Prick and Stitch Christmas Cards

In this post, I’m going to show you three postcards that I made with the prick and stitch technique. Beginner-friendly!What you will need:

  • coloured and white craft paper
  • A/4 size paper
  • green embroidery floss
  • satin ribbon
  • sequins
  • liquid glue, Scotch tape, double-sided adhesive tape
  • needle
  • pillow

I prepared the patterns for all three versions: I drew them onto an A/4 size sheet of paper and marked the points where I had to prick with dots. I cut three 20×15 cm rectangles from green and wine red craft paper, then I folded them in half, so I got 10×15 cm card bases. I didn’t measure the white craft paper that I used as the background for my patterns because I only wanted to determine the size once I was done with stitching and my patterns were ready to be glued onto the card base.

Pattern 1 is a very simple Christmas tree.

I placed my white craft paper on a pillow – this way, it was easier for me to prick the pre-drawn pattern, but you can use a styrofoam sheet as well -, I placed the pre-drawn pattern on top and pricked every dot with the needle. The needle has to go through the paper.

Now comes the fun part! I threaded a needle with the green floss and pricked pushed the needle through the hole marking the top of the tree from the back of the sheet toward the front. I secure the end of the floss with a small piece of Scotch tape on the back of the sheet.

Now the floss is on the front of the craft paper, where the pattern will be. I stitch into the hole that’s the first on the left and I bring the floss back on the back. Now I’m bringing the floss to the front by stitching into the starting point from the back, I’m stitching into the second hole on the left and I keep doing it until I use up all the holes.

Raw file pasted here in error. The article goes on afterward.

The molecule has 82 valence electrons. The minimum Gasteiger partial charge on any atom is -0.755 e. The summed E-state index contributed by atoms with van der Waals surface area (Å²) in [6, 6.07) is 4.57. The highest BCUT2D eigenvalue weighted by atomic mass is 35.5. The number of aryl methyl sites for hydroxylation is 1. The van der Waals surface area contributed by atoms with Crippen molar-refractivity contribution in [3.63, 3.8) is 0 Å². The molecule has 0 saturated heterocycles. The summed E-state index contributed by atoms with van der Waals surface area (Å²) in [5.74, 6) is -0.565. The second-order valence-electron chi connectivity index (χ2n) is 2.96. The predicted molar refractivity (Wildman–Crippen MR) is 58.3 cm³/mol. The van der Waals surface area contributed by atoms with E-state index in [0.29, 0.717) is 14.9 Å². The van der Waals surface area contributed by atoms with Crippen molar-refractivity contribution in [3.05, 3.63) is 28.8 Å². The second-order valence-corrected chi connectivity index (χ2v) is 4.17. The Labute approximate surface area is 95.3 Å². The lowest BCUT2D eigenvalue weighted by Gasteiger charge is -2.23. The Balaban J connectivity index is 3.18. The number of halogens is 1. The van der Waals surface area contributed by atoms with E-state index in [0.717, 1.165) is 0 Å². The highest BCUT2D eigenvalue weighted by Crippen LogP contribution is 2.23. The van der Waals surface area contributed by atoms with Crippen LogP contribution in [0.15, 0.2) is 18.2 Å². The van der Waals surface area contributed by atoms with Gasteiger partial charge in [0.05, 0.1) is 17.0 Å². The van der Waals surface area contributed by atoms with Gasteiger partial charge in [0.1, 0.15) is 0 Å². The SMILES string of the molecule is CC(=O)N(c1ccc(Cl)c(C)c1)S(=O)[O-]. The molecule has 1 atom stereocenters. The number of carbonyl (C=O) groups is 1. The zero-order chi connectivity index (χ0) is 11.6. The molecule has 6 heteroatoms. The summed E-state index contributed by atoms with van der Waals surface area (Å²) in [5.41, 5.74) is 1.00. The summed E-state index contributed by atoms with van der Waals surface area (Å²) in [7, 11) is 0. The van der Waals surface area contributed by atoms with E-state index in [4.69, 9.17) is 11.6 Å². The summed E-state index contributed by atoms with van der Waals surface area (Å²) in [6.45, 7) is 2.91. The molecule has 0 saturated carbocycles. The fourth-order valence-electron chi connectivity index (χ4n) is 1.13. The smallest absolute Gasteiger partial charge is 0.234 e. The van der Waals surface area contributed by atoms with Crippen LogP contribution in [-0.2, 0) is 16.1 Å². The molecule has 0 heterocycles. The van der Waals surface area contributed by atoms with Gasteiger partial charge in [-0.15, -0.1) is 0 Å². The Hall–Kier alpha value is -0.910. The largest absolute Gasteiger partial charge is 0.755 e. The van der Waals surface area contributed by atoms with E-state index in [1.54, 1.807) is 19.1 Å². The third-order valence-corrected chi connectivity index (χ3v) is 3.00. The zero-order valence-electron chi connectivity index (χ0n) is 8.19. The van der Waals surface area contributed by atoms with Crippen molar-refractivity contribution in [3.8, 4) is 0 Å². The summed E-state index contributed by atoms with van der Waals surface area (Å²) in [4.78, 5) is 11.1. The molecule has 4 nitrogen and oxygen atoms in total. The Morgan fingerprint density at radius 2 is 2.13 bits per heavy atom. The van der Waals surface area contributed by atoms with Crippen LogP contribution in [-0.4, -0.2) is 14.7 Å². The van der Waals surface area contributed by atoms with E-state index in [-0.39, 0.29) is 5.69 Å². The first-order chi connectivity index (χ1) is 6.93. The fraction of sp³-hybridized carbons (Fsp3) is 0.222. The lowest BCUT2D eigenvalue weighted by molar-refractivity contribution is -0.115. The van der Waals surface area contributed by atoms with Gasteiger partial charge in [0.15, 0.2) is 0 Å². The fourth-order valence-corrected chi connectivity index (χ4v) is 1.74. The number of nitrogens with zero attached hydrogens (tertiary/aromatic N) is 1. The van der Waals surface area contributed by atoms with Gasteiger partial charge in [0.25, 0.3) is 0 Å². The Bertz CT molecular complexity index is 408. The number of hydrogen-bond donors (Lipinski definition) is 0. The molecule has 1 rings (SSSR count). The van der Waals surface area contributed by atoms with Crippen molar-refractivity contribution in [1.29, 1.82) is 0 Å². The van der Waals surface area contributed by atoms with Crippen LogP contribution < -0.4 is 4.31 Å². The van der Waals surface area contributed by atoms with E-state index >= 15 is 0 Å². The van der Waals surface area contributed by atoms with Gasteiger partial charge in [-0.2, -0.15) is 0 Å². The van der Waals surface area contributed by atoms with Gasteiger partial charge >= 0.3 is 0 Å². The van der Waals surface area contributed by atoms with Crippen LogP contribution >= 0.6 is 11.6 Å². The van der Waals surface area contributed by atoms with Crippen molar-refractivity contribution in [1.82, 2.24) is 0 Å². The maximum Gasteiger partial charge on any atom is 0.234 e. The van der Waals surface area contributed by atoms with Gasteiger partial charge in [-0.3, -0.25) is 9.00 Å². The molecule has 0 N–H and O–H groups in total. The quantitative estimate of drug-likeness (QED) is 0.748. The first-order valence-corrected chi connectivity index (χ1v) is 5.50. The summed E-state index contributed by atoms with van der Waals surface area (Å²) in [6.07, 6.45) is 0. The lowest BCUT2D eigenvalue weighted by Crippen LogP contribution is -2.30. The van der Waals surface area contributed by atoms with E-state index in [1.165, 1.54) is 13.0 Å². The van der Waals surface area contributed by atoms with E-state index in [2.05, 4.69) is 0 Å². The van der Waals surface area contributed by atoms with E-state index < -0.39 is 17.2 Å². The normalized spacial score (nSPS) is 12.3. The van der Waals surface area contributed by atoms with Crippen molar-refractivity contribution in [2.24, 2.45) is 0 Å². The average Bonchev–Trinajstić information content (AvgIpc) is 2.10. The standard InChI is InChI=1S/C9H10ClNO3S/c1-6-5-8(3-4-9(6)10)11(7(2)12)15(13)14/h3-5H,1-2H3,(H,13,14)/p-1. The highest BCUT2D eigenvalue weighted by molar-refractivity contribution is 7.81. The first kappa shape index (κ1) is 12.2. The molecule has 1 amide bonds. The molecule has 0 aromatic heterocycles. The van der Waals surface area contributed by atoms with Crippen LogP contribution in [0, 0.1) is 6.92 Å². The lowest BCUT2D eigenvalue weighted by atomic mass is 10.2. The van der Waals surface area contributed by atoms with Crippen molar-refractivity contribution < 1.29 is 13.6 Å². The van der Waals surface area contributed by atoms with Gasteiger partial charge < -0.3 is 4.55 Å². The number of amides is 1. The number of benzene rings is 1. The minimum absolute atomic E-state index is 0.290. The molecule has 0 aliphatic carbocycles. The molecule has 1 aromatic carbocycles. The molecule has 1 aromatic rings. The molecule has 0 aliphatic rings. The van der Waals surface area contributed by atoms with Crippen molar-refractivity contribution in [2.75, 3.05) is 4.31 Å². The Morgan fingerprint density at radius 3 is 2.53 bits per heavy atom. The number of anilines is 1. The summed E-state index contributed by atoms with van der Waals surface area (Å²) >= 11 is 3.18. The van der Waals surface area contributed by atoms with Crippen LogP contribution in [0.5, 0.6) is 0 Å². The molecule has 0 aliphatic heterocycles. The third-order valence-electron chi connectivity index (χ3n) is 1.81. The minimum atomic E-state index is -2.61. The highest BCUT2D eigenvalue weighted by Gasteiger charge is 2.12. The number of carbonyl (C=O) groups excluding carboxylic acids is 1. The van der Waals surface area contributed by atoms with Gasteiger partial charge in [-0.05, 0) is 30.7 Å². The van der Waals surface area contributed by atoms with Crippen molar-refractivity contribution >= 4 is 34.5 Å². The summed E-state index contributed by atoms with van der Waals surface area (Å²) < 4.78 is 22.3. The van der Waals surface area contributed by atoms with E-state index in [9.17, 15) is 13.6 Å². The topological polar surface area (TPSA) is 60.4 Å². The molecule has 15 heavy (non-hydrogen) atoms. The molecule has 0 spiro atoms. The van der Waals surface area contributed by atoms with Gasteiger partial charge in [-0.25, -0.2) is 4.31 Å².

If I run out of floss, I secure the end with a piece of Scotch tape on the back of the paper and take another piece of floss that I start using as I described at the beginning (I pull it from the back to the front and secure it with a piece of Scotch tape. In this photo, you can see how the back looks:

This is the completed Christmas tree:

Pattern 2 is also a Christmas tree, but it looks different:

he starting point – where we are also going to get back after every stitch – in this case, can be found on the bottom of the tree, in the middle. The method is the same: I placed the white craft paper on a pillow, put the pre-drawn pattern on top and pricked every dot with a needle. After that, I pushed the needle into the above-mentioned starting point from the back of the sheet to the front. I secure the floss with a piece of Scotch tape on the back of the paper.

I’m going to go to the left and upwards. First, I’m stitching into the dot on the left at the bottom, bringing back the floss on the back side, pushing it to the front through the starting point, then stitching to the second hole and so on.

Így néz ki, amikor elkészült:

Pattern 3 looks the most complicated, though it’s actually very easy to create.

In this case, we’re going to create several small patterns. The tips of the leaves are going to be the starting points – I tried to mark them with bigger dots. The technique is the same: pillow, craft paper, pricking and comes the embroidery floss. I’m stitching from the tips going downwards. Once a leaf is ready, I cut the floss, secure it with Scotch tape and start the next leaf with a new piece of floss.

Using liquid glue, I glued sequins onto the trees as if they were baubles. My sequins are actually nail decorations that I ordered from Aliexpress. To the top of the trees, I glued stars.

I filled the spaces between the leaves on the wreath with red sequins as if they were berries. I made a bow from a piece of wine red satin ribbon and glued it onto the top.

Once the glue had dried, I cut the white craft paper sheets to size (I cut the sheet of the wreath to a circle shape) and glued them onto the card bases with double-sided adhesive tape.

Which card is your favourite? If you re-create any of them, don’t forget to share it with my on Facebook, Twitter or Instagram.

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